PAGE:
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    1.0.0 • Public • Published


    Babel plugin that enables extensible destructuring, inspired by vacuumlabs/es-proposals.

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    npm install --save-dev babel-plugin-extensible-destructuring
    npm install --save extensible-runtime

    Usage (for version 4.x.x and Babel 6)

    Add the plugin to your .babelrc configuration:

      "presets": ["es2015"],
      "plugins": ["extensible-destructuring"]

    Or directly from code:

    var babel = require("babel-core");
    babel.transform("code", {
        presets: ['es2015'],
        plugins: ['extensible-destructuring']

    What it does

    The plugin gives you more explicit control of what exactly happens in the process of destructuring. The plugin transforms all destructuring assignments such as:

    var {= 10} = o


    var a = __extensible_get__(o, a, 10)

    Function __extensible_get__ gets automatically required from extensible-runtime package (this is a separate package and needs to be installed alongside this one. This package currently defines three different versions of __extensible_get__ you can choose from using the impl plugin option (see the section Plugin Options below).

    • normal: standard ES6 compatible: no magic here
    • immutable: the one that you can use with Immutable.js to destructure its Maps and Lists
    • safe: prevent returning values from being undefined. Also includes features of immutable

    Option safe is the default one. Typically, there is no reason to use this plugin with normal option.

    Check out the example folder for a working example; this is a standalone npm package with all the configuration necessary.

    Plugin Options

    In case you don't know, babel allows to specify options for each plugin. The syntax looks such as:

      "presets": ["es2015"],
      "plugins": [["extensible-destructuring", {"mode": "optout", "impl": "safe"}]]

    Semantics of these options is:


    either 'optin' or 'optout'. In optin (default) mode, the destructuring assignments are transformed only if "use extensible" directive is present at the beginning of the file. OTOH, in optout mode the destructuring assignments are transformed unless you use "use !extensible" directive at the beginning of the file. You can change (default) optin in your .babelrc (note that plugins now becomes nested array)

    This machinery is cool for already existing bigger projects in which you may want to start using safe mode gradually: You can use safe destructuring, but optin only those files, that are already written with no-undefined-policy in mind.


    Either 'normal', 'immutable' or 'safe'; specifies what version of __extensible_get__ to use.

    Immutable destructuring example

    Use .babelrc such as:

      "presets": ["es2015"],
      "plugins": [["extensible-destructuring", {"mode": "optout", "impl": "immutable"}]]

    This code works as expected:

    import {fromJS} from 'immutable';
    const map = fromJS({author: {name: {first: "John", last: "Doe"}, birthdate: "10-10-2010"}});
    const {author: {name: {first, last}, birthdate}} = map;

    Safe destructuring example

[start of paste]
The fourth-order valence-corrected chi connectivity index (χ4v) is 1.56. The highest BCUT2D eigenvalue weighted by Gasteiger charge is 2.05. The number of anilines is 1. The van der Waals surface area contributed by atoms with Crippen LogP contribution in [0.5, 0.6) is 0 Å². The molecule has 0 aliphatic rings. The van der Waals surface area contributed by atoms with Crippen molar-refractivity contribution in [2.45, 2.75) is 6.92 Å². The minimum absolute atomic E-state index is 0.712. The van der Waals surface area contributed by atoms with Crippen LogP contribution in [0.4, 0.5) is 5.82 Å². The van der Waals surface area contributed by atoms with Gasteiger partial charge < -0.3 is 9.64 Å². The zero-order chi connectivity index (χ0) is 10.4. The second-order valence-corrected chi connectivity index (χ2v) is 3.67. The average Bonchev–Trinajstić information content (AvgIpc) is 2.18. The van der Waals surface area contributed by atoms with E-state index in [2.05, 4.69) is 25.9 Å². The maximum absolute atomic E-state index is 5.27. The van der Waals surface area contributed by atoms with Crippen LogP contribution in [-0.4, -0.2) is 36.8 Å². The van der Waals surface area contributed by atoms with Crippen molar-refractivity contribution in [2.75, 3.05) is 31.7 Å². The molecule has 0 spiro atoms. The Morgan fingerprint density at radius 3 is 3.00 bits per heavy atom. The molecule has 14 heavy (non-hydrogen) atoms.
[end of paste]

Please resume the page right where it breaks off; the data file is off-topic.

Use .babelrc such as:

      "presets": ["es2015"],
      "plugins": [["extensible-destructuring", {"mode": "optout", "impl": "safe"}]]

    Now, the code:

    import {fromJS} from 'immutable';
    const map = {a: 10, b: 20}
    const {a, b, c} = map;

    logs the error to the console:

    Error: Key Error: object with keys [ "a", "b" ] does not contain property c

    On the other hand

    const {a, b, c = null= map;

    is perfectly OK.

    Differences from version 3

    • no need to patch your code at the entry-point, no need to define global __extensible_get__. We see this as a bad practice and this was the most relevant reason for doing version 4.

    • option default was renamed to normal (default is sort-of reserved keyword when dealing with ES6 import/export)

    • 'polyfill' renamed to 'runtime', which is much more accurate naming

    Using your own implementation of __extensible_get__

    Although we believe the existing implementations of __extensible_get__ are quite sufficient, you still might want to use your own. In such a case:

    In the .babelrc, set {impl: "mymyget"}, mymyget being the name of your newly created resolver. Then in the entry-point of your code you monkey-patch it inside the package (yes, this makes it accessible also for other parts of your project):

    var extensibleRuntime = require('extensible-runtime');
    const mymyget = () => ...;
    extensibleRuntime.mymyget = mymyget;

    Under The Hood

    The plugin uses global __extensible_get__ function to destructure the assignment. The number of calls to __extensible_get__ is minimized, so if one writes:

    const {a: {b: {c, d, e}}} = map;

    plugin uses the unique temporary variable to get result such as:

    var __extensible_get__ = require('extensible-runtime').safe
    var _tmp = __extensible_get__(__extensible_get__(map, "a"), "b");
    var c = __extensible_get__(_tmp, "c");
    var d = __extensible_get__(_tmp, "d");
    var e = __extensible_get__(_tmp, "e");


    npm i @scentbird/babel-plugin-extensible-destructuring

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